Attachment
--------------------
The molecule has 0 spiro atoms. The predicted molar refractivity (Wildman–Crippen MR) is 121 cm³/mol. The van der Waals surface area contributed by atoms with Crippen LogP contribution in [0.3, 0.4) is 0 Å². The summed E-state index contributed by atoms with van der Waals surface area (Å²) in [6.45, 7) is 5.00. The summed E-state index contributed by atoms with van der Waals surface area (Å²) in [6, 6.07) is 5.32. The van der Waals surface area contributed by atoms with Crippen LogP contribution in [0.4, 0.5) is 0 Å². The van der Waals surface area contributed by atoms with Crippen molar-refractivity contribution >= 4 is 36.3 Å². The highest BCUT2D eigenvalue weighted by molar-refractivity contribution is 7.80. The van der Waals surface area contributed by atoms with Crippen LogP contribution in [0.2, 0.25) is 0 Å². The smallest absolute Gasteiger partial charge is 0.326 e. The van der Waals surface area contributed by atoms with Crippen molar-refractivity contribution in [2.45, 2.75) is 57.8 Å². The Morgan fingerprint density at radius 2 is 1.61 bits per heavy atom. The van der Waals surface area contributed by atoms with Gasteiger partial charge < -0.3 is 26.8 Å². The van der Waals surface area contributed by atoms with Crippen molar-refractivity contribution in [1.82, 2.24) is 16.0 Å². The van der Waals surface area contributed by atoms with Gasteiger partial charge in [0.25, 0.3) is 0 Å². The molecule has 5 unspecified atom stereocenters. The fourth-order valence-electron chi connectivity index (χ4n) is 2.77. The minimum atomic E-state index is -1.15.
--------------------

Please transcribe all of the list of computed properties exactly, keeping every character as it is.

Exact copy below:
The molecule has 0 spiro atoms. The predicted molar refractivity (Wildman–Crippen MR) is 121 cm³/mol. The van der Waals surface area contributed by atoms with Crippen LogP contribution in [0.3, 0.4) is 0 Å². The summed E-state index contributed by atoms with van der Waals surface area (Å²) in [6.45, 7) is 5.00. The summed E-state index contributed by atoms with van der Waals surface area (Å²) in [6, 6.07) is 5.32. The van der Waals surface area contributed by atoms with Crippen LogP contribution in [0.4, 0.5) is 0 Å². The van der Waals surface area contributed by atoms with Crippen molar-refractivity contribution >= 4 is 36.3 Å². The highest BCUT2D eigenvalue weighted by molar-refractivity contribution is 7.80. The van der Waals surface area contributed by atoms with Crippen LogP contribution in [0.2, 0.25) is 0 Å². The smallest absolute Gasteiger partial charge is 0.326 e. The van der Waals surface area contributed by atoms with Crippen molar-refractivity contribution in [2.45, 2.75) is 57.8 Å². The Morgan fingerprint density at radius 2 is 1.61 bits per heavy atom. The van der Waals surface area contributed by atoms with Gasteiger partial charge < -0.3 is 26.8 Å². The van der Waals surface area contributed by atoms with Crippen molar-refractivity contribution in [1.82, 2.24) is 16.0 Å². The van der Waals surface area contributed by atoms with Gasteiger partial charge in [0.25, 0.3) is 0 Å². The molecule has 5 unspecified atom stereocenters. The fourth-order valence-electron chi connectivity index (χ4n) is 2.77. The minimum atomic E-state index is -1.15.